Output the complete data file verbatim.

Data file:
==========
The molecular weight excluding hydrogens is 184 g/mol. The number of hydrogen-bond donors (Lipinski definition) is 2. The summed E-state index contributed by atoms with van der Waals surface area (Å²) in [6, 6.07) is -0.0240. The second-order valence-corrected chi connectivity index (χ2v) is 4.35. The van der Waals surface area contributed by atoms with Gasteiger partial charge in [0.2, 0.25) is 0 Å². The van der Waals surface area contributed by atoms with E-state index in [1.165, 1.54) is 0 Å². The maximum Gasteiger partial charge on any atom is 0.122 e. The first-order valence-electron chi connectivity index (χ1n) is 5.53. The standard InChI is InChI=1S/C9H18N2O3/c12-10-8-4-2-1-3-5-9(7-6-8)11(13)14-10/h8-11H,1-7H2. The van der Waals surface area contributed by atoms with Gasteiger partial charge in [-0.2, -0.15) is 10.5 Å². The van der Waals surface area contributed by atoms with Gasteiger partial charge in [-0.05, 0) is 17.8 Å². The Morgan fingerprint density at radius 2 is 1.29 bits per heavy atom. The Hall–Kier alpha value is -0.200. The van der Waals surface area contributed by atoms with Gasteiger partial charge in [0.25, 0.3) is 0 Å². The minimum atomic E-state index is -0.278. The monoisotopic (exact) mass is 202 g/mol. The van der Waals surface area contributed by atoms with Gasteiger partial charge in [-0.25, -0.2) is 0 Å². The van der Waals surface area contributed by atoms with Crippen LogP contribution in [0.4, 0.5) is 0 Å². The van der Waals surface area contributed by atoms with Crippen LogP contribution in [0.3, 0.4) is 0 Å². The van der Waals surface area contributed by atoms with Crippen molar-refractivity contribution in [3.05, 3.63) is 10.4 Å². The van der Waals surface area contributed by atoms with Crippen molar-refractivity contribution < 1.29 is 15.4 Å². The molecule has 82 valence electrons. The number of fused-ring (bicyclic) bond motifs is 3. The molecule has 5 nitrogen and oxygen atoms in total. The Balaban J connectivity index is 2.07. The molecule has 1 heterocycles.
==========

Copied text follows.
The molecular weight excluding hydrogens is 184 g/mol. The number of hydrogen-bond donors (Lipinski definition) is 2. The summed E-state index contributed by atoms with van der Waals surface area (Å²) in [6, 6.07) is -0.0240. The second-order valence-corrected chi connectivity index (χ2v) is 4.35. The van der Waals surface area contributed by atoms with Gasteiger partial charge in [0.2, 0.25) is 0 Å². The van der Waals surface area contributed by atoms with E-state index in [1.165, 1.54) is 0 Å². The maximum Gasteiger partial charge on any atom is 0.122 e. The first-order valence-electron chi connectivity index (χ1n) is 5.53. The standard InChI is InChI=1S/C9H18N2O3/c12-10-8-4-2-1-3-5-9(7-6-8)11(13)14-10/h8-11H,1-7H2. The van der Waals surface area contributed by atoms with Gasteiger partial charge in [-0.2, -0.15) is 10.5 Å². The van der Waals surface area contributed by atoms with Gasteiger partial charge in [-0.05, 0) is 17.8 Å². The Morgan fingerprint density at radius 2 is 1.29 bits per heavy atom. The Hall–Kier alpha value is -0.200. The van der Waals surface area contributed by atoms with Gasteiger partial charge in [0.25, 0.3) is 0 Å². The minimum atomic E-state index is -0.278. The monoisotopic (exact) mass is 202 g/mol. The van der Waals surface area contributed by atoms with Gasteiger partial charge in [-0.25, -0.2) is 0 Å². The van der Waals surface area contributed by atoms with Crippen LogP contribution in [0.4, 0.5) is 0 Å². The van der Waals surface area contributed by atoms with Crippen LogP contribution in [0.3, 0.4) is 0 Å². The van der Waals surface area contributed by atoms with Crippen molar-refractivity contribution in [3.05, 3.63) is 10.4 Å². The van der Waals surface area contributed by atoms with Crippen molar-refractivity contribution < 1.29 is 15.4 Å². The molecule has 82 valence electrons. The number of fused-ring (bicyclic) bond motifs is 3. The molecule has 5 nitrogen and oxygen atoms in total. The Balaban J connectivity index is 2.07. The molecule has 1 heterocycles.